The government in January agreed to double the number of Ukrainians it would allow in as fast-track migrant workers to nearly 20,000 per year, in a bid to help address the chronic labour shortage, which has companies in the export-driven economy struggling to fill orders. According to Czech Chamber of Commerce, the fast-track scheme is a drop in the proverbial bucket – but still paying dividends.
A survey released this week by the Chamber of Commerce shows demand among employers for Ukrainian workers has nearly doubled every year since the global financial crisis ended. With some 300,000 vacancies now on the labour market, doubling the quota for Ukrainian workers to 20,000 will hardly make a dent, says chamber chairman Vladimír Dlouhý.
"The Ukraine work scheme is a short-term solution to the problem of the shortage of workers on our labour market. It is not a long-term solution. The long-term solution lies in fulfilling a number of domestic tasks. Among them are reforming the education system and reforming the labour market itself, and many other things."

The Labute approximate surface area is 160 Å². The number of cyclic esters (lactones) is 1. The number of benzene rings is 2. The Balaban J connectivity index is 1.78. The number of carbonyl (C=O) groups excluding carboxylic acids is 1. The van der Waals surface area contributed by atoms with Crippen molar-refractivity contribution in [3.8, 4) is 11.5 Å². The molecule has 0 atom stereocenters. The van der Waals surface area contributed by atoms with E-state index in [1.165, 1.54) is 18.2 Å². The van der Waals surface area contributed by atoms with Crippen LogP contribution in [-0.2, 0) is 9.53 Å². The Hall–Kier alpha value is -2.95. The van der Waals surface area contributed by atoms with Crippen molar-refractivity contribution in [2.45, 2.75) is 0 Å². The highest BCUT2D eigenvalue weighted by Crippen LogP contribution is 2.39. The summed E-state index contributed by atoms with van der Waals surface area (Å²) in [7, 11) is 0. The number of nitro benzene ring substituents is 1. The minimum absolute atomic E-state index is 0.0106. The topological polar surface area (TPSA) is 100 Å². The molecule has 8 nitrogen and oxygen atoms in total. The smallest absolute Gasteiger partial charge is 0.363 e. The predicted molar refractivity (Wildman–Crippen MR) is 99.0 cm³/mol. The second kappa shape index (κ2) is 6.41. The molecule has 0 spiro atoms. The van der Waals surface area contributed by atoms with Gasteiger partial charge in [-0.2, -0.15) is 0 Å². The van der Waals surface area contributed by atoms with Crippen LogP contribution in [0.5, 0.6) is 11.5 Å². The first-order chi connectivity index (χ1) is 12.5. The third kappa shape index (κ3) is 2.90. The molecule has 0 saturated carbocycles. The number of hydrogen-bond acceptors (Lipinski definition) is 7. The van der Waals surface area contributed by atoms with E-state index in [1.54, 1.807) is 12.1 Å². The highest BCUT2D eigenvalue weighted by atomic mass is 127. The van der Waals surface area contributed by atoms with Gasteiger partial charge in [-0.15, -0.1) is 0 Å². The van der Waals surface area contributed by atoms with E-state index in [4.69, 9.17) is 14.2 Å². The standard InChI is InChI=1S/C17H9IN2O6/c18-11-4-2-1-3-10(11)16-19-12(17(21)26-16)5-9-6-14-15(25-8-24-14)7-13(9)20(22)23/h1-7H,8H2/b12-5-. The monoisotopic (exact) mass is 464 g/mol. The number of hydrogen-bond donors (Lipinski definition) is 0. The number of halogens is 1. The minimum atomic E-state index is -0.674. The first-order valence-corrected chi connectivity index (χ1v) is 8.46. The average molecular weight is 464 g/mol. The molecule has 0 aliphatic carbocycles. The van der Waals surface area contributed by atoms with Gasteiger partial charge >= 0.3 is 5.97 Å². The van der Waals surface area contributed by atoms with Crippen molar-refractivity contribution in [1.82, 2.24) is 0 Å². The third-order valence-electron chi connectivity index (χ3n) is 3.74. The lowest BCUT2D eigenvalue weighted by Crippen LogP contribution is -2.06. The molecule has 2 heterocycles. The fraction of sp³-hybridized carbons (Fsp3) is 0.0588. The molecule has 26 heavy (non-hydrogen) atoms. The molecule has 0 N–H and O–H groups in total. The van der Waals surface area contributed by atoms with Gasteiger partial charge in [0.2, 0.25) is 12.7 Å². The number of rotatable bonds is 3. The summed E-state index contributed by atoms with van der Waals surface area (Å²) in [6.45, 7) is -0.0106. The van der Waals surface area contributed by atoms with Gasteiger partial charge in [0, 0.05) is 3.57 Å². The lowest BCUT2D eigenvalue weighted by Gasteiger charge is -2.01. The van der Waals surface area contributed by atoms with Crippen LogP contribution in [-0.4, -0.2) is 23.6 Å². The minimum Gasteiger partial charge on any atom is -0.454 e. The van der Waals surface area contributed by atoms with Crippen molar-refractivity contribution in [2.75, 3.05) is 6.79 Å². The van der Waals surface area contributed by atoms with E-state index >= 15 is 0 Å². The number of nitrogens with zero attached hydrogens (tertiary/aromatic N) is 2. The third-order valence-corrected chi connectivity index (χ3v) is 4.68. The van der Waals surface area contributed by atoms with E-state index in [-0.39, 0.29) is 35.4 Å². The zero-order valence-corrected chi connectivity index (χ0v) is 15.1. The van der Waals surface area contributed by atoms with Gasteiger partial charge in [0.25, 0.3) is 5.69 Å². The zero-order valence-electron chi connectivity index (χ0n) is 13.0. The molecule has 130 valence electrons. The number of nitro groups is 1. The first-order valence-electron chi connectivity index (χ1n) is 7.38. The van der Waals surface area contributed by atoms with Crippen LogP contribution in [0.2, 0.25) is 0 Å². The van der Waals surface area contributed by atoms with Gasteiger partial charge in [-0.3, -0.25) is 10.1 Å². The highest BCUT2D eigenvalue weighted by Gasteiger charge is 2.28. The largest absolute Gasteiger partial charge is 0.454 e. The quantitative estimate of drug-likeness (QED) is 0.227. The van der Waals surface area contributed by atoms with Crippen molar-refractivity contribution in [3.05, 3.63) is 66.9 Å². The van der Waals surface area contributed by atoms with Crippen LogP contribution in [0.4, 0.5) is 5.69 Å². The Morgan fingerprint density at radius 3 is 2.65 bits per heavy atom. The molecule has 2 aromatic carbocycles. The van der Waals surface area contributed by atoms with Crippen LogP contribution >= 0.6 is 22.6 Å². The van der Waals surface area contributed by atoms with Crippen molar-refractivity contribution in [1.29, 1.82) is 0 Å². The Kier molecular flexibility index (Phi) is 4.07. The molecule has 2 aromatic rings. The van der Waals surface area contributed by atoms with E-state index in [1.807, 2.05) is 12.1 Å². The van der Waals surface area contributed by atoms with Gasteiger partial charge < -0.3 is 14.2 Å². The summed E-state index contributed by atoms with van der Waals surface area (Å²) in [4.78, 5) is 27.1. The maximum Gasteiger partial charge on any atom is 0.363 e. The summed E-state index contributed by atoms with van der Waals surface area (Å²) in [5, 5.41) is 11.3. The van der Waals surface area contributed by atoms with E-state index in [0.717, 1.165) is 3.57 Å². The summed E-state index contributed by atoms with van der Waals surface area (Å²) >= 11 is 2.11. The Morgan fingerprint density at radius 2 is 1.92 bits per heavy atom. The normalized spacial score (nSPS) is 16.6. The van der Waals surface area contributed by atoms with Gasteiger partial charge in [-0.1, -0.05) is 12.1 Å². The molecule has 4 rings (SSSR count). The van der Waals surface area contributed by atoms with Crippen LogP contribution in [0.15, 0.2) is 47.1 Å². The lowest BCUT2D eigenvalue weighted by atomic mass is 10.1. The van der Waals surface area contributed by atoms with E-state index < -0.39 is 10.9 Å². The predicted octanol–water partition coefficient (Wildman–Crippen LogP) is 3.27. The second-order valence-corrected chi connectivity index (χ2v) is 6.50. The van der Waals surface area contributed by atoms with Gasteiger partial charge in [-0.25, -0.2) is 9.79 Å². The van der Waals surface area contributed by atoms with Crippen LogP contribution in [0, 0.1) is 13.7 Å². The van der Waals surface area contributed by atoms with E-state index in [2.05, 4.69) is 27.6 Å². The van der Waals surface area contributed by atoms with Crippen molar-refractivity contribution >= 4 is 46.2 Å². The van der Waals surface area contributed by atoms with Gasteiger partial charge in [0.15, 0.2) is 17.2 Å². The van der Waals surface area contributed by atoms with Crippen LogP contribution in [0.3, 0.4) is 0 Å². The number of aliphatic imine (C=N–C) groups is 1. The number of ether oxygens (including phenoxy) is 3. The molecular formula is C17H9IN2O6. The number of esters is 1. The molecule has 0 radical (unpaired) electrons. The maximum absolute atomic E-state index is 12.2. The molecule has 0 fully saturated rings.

That said, the Chamber hopes to convince the government to – yet again – double the quota, arguing Ukrainian workers benefit Czech society as a whole. At current levels, the state is getting some 2 billion crowns a year in direct and indirect taxes and other levies linked to the employment of workers through the regime, says Mr Dlouhý.
"We can say that every Ukrainian who has gained work through this work regime will contribute to a Czech pensioner some 440 crowns a year. This means that the fast-track scheme is starting to have a bit bigger impact and in a wider context. They contribute to the retirement system, and few of them will be drawing from it, taking it back."
Foreign workers finding employment through such schemes are also tied to a specific employment relationship lasting up to two years, so if their contracts not renewed or their position eliminated, they are not entitled to draw unemployment benefits.
According to the Chamber of Commerce survey, only 2 per cent of employers do not plan to extend existing contracts but three out of five definitely will. Among them is the very first employer to hire a Ukrainian worker under the government scheme, metal refiner Abydos.
Company director Olga Kupec:
"Without foreign workers, I can’t imagine how we’d get by in the current situation, especially when the industry keeps growing and we don’t want to reject orders. The Ukrainians working for us – there are 13 now – have integrated quite well".
The biggest problem in hiring Ukrainian workers, cited by 88% of those surveyed, is the length of the process, which can take six to nine months from advertising a position to filling it.